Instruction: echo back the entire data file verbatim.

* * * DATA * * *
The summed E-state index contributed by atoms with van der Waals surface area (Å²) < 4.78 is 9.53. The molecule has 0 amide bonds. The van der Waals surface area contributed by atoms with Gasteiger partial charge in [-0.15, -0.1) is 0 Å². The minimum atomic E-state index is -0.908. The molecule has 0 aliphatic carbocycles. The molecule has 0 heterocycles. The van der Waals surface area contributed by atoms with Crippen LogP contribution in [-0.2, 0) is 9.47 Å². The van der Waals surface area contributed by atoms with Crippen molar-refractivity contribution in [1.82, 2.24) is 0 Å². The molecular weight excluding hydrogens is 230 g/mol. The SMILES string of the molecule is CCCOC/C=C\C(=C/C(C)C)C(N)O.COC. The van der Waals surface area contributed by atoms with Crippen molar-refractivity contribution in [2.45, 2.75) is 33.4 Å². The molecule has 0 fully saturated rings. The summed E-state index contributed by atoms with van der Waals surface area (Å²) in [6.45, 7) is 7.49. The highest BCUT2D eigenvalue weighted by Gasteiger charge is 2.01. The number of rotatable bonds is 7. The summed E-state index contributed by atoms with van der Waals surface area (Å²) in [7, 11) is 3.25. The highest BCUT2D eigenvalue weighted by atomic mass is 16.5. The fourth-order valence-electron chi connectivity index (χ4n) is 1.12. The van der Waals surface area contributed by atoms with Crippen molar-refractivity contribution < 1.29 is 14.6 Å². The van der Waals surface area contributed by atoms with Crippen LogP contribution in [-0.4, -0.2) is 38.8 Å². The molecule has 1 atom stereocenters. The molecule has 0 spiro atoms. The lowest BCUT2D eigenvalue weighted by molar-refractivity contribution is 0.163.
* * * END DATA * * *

The summed E-state index contributed by atoms with van der Waals surface area (Å²) < 4.78 is 9.53. The molecule has 0 amide bonds. The van der Waals surface area contributed by atoms with Gasteiger partial charge in [-0.15, -0.1) is 0 Å². The minimum atomic E-state index is -0.908. The molecule has 0 aliphatic carbocycles. The molecule has 0 heterocycles. The van der Waals surface area contributed by atoms with Crippen LogP contribution in [-0.2, 0) is 9.47 Å². The van der Waals surface area contributed by atoms with Crippen molar-refractivity contribution in [1.82, 2.24) is 0 Å². The molecular weight excluding hydrogens is 230 g/mol. The SMILES string of the molecule is CCCOC/C=C\C(=C/C(C)C)C(N)O.COC. The van der Waals surface area contributed by atoms with Crippen molar-refractivity contribution in [2.45, 2.75) is 33.4 Å². The molecule has 0 fully saturated rings. The summed E-state index contributed by atoms with van der Waals surface area (Å²) in [6.45, 7) is 7.49. The highest BCUT2D eigenvalue weighted by Gasteiger charge is 2.01. The number of rotatable bonds is 7. The summed E-state index contributed by atoms with van der Waals surface area (Å²) in [7, 11) is 3.25. The highest BCUT2D eigenvalue weighted by atomic mass is 16.5. The fourth-order valence-electron chi connectivity index (χ4n) is 1.12. The van der Waals surface area contributed by atoms with Crippen molar-refractivity contribution < 1.29 is 14.6 Å². The van der Waals surface area contributed by atoms with Crippen LogP contribution in [-0.4, -0.2) is 38.8 Å². The molecule has 1 atom stereocenters. The molecule has 0 spiro atoms. The lowest BCUT2D eigenvalue weighted by molar-refractivity contribution is 0.163.